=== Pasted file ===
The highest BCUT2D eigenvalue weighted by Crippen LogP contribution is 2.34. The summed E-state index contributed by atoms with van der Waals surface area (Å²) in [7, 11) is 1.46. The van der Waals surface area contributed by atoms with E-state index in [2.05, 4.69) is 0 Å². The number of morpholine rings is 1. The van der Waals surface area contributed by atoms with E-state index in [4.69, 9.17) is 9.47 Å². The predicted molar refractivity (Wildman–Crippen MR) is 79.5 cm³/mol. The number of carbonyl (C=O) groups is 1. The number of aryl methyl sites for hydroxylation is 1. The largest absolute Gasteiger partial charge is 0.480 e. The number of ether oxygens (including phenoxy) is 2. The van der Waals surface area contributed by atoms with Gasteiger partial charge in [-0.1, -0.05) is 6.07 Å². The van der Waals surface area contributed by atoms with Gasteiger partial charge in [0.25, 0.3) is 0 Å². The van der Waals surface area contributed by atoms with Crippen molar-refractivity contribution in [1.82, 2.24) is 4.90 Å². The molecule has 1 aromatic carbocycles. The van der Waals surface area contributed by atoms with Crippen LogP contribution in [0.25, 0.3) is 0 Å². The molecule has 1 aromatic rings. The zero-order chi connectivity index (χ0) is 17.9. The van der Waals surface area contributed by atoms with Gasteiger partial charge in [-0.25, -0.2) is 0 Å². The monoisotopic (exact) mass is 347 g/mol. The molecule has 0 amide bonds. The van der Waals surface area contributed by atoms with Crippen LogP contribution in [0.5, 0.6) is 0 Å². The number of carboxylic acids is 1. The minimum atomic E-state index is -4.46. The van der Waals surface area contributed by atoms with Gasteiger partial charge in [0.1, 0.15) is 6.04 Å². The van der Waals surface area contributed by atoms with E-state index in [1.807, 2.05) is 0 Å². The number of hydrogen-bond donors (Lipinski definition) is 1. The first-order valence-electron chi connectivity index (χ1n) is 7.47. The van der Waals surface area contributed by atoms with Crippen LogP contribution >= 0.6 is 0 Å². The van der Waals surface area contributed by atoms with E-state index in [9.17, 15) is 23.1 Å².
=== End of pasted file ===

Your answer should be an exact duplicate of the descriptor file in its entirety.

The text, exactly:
The highest BCUT2D eigenvalue weighted by Crippen LogP contribution is 2.34. The summed E-state index contributed by atoms with van der Waals surface area (Å²) in [7, 11) is 1.46. The van der Waals surface area contributed by atoms with E-state index in [2.05, 4.69) is 0 Å². The number of morpholine rings is 1. The van der Waals surface area contributed by atoms with E-state index in [4.69, 9.17) is 9.47 Å². The predicted molar refractivity (Wildman–Crippen MR) is 79.5 cm³/mol. The number of carbonyl (C=O) groups is 1. The number of aryl methyl sites for hydroxylation is 1. The largest absolute Gasteiger partial charge is 0.480 e. The number of ether oxygens (including phenoxy) is 2. The van der Waals surface area contributed by atoms with Gasteiger partial charge in [-0.1, -0.05) is 6.07 Å². The van der Waals surface area contributed by atoms with Gasteiger partial charge in [0.25, 0.3) is 0 Å². The van der Waals surface area contributed by atoms with Crippen molar-refractivity contribution in [1.82, 2.24) is 4.90 Å². The molecule has 1 aromatic carbocycles. The van der Waals surface area contributed by atoms with Crippen LogP contribution in [0.25, 0.3) is 0 Å². The molecule has 1 aromatic rings. The zero-order chi connectivity index (χ0) is 17.9. The van der Waals surface area contributed by atoms with Gasteiger partial charge in [-0.25, -0.2) is 0 Å². The monoisotopic (exact) mass is 347 g/mol. The molecule has 0 amide bonds. The van der Waals surface area contributed by atoms with Crippen LogP contribution in [0.5, 0.6) is 0 Å². The number of carboxylic acids is 1. The minimum atomic E-state index is -4.46. The van der Waals surface area contributed by atoms with Gasteiger partial charge in [0.1, 0.15) is 6.04 Å². The van der Waals surface area contributed by atoms with E-state index in [1.807, 2.05) is 0 Å². The number of hydrogen-bond donors (Lipinski definition) is 1. The first-order valence-electron chi connectivity index (χ1n) is 7.47. The van der Waals surface area contributed by atoms with Crippen LogP contribution >= 0.6 is 0 Å². The van der Waals surface area contributed by atoms with E-state index in [9.17, 15) is 23.1 Å².